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Dealership Deals

How to avoid common fees at car dealerships

Shopping for a new car can be exciting — as long as you’re not taken for a ride. Car dealership sales people typically want to squeeze every dollar out of you that they can, and one way they do this is by tacking on fees. There’s a charge here and a charge there. Suddenly that $18,000 car you bought now costs $19,500. Make sure this doesn’t happen to you by knowing the common car dealership fees and how to avoid them.

  • Processing Fee. One charge that’s bound to be mentioned during your transaction is the processing fee. This is nothing more than making you pay for the salesperson filling out paperwork. The fee can range anywhere from $100 to $500, so be sure to make a counteroffer when they mention it.
  • Delivery Charge. As US News reports, car manufacturers charge dealerships to have their vehicles shipped to their lots. That price is passed on to you. This is often non-negotiable, but just be sure there aren’t two delivery charges listed. If there is, demand to have one removed.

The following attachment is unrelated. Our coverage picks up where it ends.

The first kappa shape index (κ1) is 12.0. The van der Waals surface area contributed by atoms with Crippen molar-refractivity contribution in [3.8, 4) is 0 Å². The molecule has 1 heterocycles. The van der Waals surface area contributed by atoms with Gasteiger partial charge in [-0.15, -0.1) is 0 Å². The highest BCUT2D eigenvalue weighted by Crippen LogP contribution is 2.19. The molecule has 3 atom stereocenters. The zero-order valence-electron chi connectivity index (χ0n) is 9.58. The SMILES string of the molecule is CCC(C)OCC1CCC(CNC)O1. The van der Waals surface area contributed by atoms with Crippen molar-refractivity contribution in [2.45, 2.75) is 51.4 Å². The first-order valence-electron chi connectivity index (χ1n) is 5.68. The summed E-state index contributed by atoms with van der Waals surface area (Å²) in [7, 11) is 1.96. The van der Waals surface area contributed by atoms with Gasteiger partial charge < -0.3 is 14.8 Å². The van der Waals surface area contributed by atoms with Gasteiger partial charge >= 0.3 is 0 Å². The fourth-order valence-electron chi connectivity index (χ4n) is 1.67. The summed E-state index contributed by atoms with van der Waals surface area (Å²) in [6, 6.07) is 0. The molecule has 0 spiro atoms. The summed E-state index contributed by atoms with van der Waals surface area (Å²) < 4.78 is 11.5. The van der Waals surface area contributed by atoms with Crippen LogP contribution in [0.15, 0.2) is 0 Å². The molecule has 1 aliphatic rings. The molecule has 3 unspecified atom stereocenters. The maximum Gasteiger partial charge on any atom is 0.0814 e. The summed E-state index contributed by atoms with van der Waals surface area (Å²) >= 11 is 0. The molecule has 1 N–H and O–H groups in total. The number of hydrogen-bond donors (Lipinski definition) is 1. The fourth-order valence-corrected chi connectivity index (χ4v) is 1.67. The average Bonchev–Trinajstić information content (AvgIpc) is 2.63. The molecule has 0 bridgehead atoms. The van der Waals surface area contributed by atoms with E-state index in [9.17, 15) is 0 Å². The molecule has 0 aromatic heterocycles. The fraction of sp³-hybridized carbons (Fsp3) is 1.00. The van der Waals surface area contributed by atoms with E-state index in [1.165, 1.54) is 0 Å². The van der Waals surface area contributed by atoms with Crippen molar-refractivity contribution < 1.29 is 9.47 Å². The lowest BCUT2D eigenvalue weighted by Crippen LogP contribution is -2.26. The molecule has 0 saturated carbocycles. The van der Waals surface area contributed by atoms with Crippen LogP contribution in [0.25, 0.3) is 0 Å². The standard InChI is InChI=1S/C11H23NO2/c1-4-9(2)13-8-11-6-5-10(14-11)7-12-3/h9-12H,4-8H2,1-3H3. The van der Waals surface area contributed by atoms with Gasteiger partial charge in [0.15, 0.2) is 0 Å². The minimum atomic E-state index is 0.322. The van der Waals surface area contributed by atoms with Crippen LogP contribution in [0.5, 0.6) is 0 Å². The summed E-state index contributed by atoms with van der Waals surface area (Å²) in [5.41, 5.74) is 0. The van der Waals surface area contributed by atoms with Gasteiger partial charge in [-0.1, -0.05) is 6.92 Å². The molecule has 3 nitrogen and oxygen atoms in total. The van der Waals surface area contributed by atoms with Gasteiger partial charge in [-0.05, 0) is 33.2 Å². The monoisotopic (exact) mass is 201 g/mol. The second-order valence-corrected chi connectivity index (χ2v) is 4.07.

• VIN Etching Fee. Many dealerships offer to have your vehicle identification (VIN) etched into the window’s as an anti-theft measure. While it might be a good idea, it’s not necessary, as every car has a VIN inside. This process can also cost hundreds of dollars. Consider if you want the etching, and then make a counteroffer. You can also check with your local police department, as many times they offer the service at a cheaper price than dealerships.
  • Paint Protector Charge. You love the way a new car’s paint shines, right? Well, dealerships know that and will charge you a “paint protector” fee. There’s really no need for this, as car paints are typically extremely durable. Do your best to get them to remove this charge.
  • Chris O'Shea

    Chris O'Shea